$8.3 billion buys you a lot of research.
It's almost half NASA's annual budget, and more than the National Science Foundation spends each year.
It's more than the cost to build the Large Hadron Collider (LHC), with money left over for the particle accelerator's operating costs. It's enough to build and launch the Hubble Space Telescope (HST). It's more than the cost of the Human Genome Project (HGP), and enough to fund 8,300 research grants of a million dollars each.
When you spend $8.3 billion on research, you expect to find out something good.
And $8.3 billion is what's been spent by the Obama administration on the "Medicare Advantage Quality Bonus Payment Demonstration." So what have we learned from it?
Some background: Medicare Advantage - AKA "Medicare Part C" - is a managed care alternative to regular Medicare in which the government pays private insurers for the health coverage of seniors. While popular, many people (including President Barack Obama) have called for cuts to Medicare Advantage, because it costs more per senior citizen than traditional Medicare. And, under the 2010 Affordable Care Act (ACA) - AKA "Obamacare" - that's precisely what was set to happen: Medicare Advantage would continue, but at per-senior funding levels more in line with traditional fee-for-service Medicare.
However, about a quarter of the seniors on Medicare - 12 million or more people - opt for Medicare Advantage. It has more benefits, more choice, and better preventive care. The cuts to Medicare Advantage were going to be unpopular.
However, a few months before the 2012 elections, the Obama administration decided to spend $8.3 billion to partially offset those cuts. Congress didn't authorize this infusion of funds; rather, the Health and Human Services Department (under Secretary Kathleen Sebelius) said they were funding a three-year "demonstration project" to investigate how certain payment methods affect the efficiency and quality of Medicare services.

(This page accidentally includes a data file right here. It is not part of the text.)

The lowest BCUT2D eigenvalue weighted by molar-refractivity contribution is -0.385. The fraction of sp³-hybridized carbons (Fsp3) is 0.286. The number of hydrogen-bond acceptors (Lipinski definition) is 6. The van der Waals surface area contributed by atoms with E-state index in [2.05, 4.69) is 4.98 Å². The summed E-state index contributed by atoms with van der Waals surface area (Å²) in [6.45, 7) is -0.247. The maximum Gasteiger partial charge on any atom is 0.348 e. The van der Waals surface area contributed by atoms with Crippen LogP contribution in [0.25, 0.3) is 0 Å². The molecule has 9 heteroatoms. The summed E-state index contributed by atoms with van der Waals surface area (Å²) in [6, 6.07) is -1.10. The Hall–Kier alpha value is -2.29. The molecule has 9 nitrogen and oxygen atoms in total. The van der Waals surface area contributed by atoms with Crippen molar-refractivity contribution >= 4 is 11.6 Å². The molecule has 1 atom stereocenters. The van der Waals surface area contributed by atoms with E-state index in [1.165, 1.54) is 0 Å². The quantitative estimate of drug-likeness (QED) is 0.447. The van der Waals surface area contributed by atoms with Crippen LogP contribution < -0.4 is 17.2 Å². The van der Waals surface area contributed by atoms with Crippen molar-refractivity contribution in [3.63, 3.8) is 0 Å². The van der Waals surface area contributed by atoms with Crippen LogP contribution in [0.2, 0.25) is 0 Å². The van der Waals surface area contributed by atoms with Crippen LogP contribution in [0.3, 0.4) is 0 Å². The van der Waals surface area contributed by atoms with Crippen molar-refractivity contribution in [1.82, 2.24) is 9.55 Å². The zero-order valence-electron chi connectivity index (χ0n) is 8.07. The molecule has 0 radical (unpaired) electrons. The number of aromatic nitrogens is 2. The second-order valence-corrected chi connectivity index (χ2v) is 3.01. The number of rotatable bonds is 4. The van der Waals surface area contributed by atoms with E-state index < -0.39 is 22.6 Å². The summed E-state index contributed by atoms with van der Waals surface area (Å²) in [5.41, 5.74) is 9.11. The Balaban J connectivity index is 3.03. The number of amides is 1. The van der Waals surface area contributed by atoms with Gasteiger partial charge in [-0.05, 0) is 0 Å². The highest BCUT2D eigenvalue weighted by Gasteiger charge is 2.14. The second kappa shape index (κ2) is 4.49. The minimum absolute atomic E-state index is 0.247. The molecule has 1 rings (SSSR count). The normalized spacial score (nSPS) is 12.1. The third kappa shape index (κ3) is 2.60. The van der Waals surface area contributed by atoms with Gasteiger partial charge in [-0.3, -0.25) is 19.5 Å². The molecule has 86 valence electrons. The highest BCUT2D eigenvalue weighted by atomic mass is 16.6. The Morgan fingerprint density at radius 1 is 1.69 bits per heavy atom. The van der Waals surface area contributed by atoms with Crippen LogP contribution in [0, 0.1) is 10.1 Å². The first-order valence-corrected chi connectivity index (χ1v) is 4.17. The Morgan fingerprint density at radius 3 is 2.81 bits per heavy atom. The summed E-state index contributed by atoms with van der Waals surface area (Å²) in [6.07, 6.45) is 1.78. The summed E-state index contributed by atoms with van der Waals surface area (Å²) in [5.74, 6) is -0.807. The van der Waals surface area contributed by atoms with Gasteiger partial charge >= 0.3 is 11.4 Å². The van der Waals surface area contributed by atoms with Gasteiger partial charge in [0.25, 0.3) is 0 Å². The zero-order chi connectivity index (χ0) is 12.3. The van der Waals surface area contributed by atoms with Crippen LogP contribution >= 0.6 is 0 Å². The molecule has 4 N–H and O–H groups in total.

Weird, right? The administration decides to spend billions "studying" the efficiency of payments that are being phased out. And they do it just in time to keep seniors from being upset by those cuts. (Think of it as another Obamacare waiver, which - if you like your Medicare Advantage plan - let's you keep it just a little longer.)
To make matters worse, the Government Accounting Office (GAO) - which audits the federal government - questioned not just the legality of the shift in funds, but also whether the "study" met basic research requirements. For one thing, the "demonstration project" has no control group. In other words, this research program is so poorly constructed that it's not clear if anything can be learned from it.
Although, maybe something has been learned from this demonstration project, because earlier this year the Centers for Medicare & Medicaid Services (CMS) announced that the cuts to Medicare Advantage would continue to be put off, and that funding for 2015 would actually increase. (Down the road, though, the funding picture is less clear.)
So, what on earth is going on here?
Medicare Advantage both costs and provides more than regular Medicare, so there's a legitimate cost-benefit debate about whether it should be cut. But Obama and the ACA had already decided that it should be cut, so why spend billions to study the efficacy of payments they've decided to end?
In the name of being charitable, I won't just assume that this was an attempt to keep senior citizens from voting against Obama and other Democrats in the 2012 election. But, when you spend $8.3 billion dollars in research, you need to pony up some scientific-sounding results.
The LHC has increased our understanding of quantum mechanics, just as the HST has done for the stars and the HGP has done for human genes. And they will continue to do so.
Perhaps President Obama - who promised to "restore science to its rightful place" and invest in science and technology, especially in vital areas where private enterprise dreads to go - could tell us what important scientific discoveries have been unveiled by the billions he spent researching Medicare Advantage.
Is that too much to ask?